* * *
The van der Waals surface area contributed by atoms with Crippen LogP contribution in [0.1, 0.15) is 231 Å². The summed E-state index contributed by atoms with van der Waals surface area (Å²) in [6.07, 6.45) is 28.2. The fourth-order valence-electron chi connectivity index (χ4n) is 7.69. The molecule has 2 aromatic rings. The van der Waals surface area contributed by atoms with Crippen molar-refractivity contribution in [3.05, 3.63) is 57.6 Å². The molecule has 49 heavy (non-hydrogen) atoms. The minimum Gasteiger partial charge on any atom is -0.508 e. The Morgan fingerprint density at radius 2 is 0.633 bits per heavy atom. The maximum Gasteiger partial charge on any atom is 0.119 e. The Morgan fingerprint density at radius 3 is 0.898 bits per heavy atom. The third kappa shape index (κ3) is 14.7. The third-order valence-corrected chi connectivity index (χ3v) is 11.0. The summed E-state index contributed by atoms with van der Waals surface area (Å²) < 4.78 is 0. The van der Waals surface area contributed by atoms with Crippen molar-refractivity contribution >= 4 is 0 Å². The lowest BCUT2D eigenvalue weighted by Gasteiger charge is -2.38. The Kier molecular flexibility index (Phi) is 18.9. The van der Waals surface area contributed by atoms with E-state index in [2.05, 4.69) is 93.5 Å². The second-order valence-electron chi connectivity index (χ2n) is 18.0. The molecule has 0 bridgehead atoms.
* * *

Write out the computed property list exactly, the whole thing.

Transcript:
The van der Waals surface area contributed by atoms with Crippen LogP contribution in [0.1, 0.15) is 231 Å². The summed E-state index contributed by atoms with van der Waals surface area (Å²) in [6.07, 6.45) is 28.2. The fourth-order valence-electron chi connectivity index (χ4n) is 7.69. The molecule has 2 aromatic rings. The van der Waals surface area contributed by atoms with Crippen molar-refractivity contribution in [3.05, 3.63) is 57.6 Å². The molecule has 49 heavy (non-hydrogen) atoms. The minimum Gasteiger partial charge on any atom is -0.508 e. The Morgan fingerprint density at radius 2 is 0.633 bits per heavy atom. The maximum Gasteiger partial charge on any atom is 0.119 e. The Morgan fingerprint density at radius 3 is 0.898 bits per heavy atom. The third kappa shape index (κ3) is 14.7. The third-order valence-corrected chi connectivity index (χ3v) is 11.0. The summed E-state index contributed by atoms with van der Waals surface area (Å²) < 4.78 is 0. The van der Waals surface area contributed by atoms with Crippen molar-refractivity contribution >= 4 is 0 Å². The lowest BCUT2D eigenvalue weighted by Gasteiger charge is -2.38. The Kier molecular flexibility index (Phi) is 18.9. The van der Waals surface area contributed by atoms with E-state index in [2.05, 4.69) is 93.5 Å². The second-order valence-electron chi connectivity index (χ2n) is 18.0. The molecule has 0 bridgehead atoms.